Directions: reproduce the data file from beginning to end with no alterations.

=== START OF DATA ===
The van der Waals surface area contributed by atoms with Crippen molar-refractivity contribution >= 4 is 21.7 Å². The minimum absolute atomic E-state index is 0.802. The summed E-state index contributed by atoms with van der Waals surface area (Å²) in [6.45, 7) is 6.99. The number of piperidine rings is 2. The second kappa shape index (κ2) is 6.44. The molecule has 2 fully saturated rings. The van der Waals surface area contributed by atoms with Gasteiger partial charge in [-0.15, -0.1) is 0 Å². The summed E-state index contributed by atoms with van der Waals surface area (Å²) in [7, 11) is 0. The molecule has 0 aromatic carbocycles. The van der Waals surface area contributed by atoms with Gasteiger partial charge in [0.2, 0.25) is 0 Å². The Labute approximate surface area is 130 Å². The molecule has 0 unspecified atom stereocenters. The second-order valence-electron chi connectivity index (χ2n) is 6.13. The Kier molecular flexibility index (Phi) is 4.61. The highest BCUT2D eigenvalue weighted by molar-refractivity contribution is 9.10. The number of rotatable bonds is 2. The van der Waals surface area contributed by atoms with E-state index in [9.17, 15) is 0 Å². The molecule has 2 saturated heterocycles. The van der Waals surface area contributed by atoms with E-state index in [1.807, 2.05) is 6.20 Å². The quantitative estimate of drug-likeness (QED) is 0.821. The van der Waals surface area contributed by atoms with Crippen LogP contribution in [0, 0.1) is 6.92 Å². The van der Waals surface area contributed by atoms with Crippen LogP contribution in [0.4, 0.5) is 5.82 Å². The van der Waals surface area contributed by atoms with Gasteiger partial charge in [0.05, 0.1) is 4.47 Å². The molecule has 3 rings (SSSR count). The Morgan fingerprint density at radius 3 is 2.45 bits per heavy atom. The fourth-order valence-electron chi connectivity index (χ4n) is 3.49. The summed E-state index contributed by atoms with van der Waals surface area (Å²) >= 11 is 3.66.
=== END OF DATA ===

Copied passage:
The van der Waals surface area contributed by atoms with Crippen molar-refractivity contribution >= 4 is 21.7 Å². The minimum absolute atomic E-state index is 0.802. The summed E-state index contributed by atoms with van der Waals surface area (Å²) in [6.45, 7) is 6.99. The number of piperidine rings is 2. The second kappa shape index (κ2) is 6.44. The molecule has 2 fully saturated rings. The van der Waals surface area contributed by atoms with Gasteiger partial charge in [-0.15, -0.1) is 0 Å². The summed E-state index contributed by atoms with van der Waals surface area (Å²) in [7, 11) is 0. The molecule has 0 aromatic carbocycles. The van der Waals surface area contributed by atoms with Gasteiger partial charge in [0.2, 0.25) is 0 Å². The Labute approximate surface area is 130 Å². The molecule has 0 unspecified atom stereocenters. The second-order valence-electron chi connectivity index (χ2n) is 6.13. The Kier molecular flexibility index (Phi) is 4.61. The highest BCUT2D eigenvalue weighted by molar-refractivity contribution is 9.10. The number of rotatable bonds is 2. The van der Waals surface area contributed by atoms with E-state index in [9.17, 15) is 0 Å². The molecule has 2 saturated heterocycles. The van der Waals surface area contributed by atoms with E-state index in [1.807, 2.05) is 6.20 Å². The quantitative estimate of drug-likeness (QED) is 0.821. The van der Waals surface area contributed by atoms with Crippen LogP contribution in [0, 0.1) is 6.92 Å². The van der Waals surface area contributed by atoms with Crippen LogP contribution in [0.4, 0.5) is 5.82 Å². The van der Waals surface area contributed by atoms with Gasteiger partial charge in [0.05, 0.1) is 4.47 Å². The molecule has 3 rings (SSSR count). The Morgan fingerprint density at radius 3 is 2.45 bits per heavy atom. The fourth-order valence-electron chi connectivity index (χ4n) is 3.49. The summed E-state index contributed by atoms with van der Waals surface area (Å²) >= 11 is 3.66.